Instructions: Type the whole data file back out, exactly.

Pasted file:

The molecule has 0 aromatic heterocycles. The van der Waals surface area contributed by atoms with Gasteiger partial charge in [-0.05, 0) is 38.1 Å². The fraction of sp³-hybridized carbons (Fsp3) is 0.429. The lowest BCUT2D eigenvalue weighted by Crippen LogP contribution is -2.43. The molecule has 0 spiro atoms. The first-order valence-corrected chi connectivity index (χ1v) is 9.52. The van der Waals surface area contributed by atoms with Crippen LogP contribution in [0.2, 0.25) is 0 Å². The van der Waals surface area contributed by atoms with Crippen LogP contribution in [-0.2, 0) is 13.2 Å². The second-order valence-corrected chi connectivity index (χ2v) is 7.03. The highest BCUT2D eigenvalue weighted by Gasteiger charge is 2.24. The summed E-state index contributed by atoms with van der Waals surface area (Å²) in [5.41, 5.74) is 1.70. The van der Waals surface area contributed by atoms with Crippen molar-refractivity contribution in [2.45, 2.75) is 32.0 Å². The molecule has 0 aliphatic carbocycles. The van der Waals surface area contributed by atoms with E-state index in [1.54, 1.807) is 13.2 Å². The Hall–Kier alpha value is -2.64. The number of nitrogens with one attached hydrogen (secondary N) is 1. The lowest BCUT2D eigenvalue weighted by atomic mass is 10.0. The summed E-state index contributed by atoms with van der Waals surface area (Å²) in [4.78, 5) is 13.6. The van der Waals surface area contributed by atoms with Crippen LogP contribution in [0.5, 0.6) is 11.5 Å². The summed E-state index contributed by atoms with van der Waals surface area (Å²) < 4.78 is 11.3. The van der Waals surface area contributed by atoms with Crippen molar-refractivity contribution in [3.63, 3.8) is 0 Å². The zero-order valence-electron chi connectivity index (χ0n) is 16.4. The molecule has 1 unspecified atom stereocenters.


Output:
The molecule has 0 aromatic heterocycles. The van der Waals surface area contributed by atoms with Gasteiger partial charge in [-0.05, 0) is 38.1 Å². The fraction of sp³-hybridized carbons (Fsp3) is 0.429. The lowest BCUT2D eigenvalue weighted by Crippen LogP contribution is -2.43. The molecule has 0 spiro atoms. The first-order valence-corrected chi connectivity index (χ1v) is 9.52. The van der Waals surface area contributed by atoms with Crippen LogP contribution in [0.2, 0.25) is 0 Å². The van der Waals surface area contributed by atoms with Crippen LogP contribution in [-0.2, 0) is 13.2 Å². The second-order valence-corrected chi connectivity index (χ2v) is 7.03. The highest BCUT2D eigenvalue weighted by Gasteiger charge is 2.24. The summed E-state index contributed by atoms with van der Waals surface area (Å²) in [5.41, 5.74) is 1.70. The van der Waals surface area contributed by atoms with Crippen molar-refractivity contribution in [2.45, 2.75) is 32.0 Å². The molecule has 0 aliphatic carbocycles. The van der Waals surface area contributed by atoms with E-state index in [1.54, 1.807) is 13.2 Å². The Hall–Kier alpha value is -2.64. The number of nitrogens with one attached hydrogen (secondary N) is 1. The lowest BCUT2D eigenvalue weighted by atomic mass is 10.0. The summed E-state index contributed by atoms with van der Waals surface area (Å²) in [4.78, 5) is 13.6. The van der Waals surface area contributed by atoms with Crippen LogP contribution in [0.5, 0.6) is 11.5 Å². The summed E-state index contributed by atoms with van der Waals surface area (Å²) < 4.78 is 11.3. The van der Waals surface area contributed by atoms with Crippen molar-refractivity contribution in [3.63, 3.8) is 0 Å². The zero-order valence-electron chi connectivity index (χ0n) is 16.4. The molecule has 1 unspecified atom stereocenters.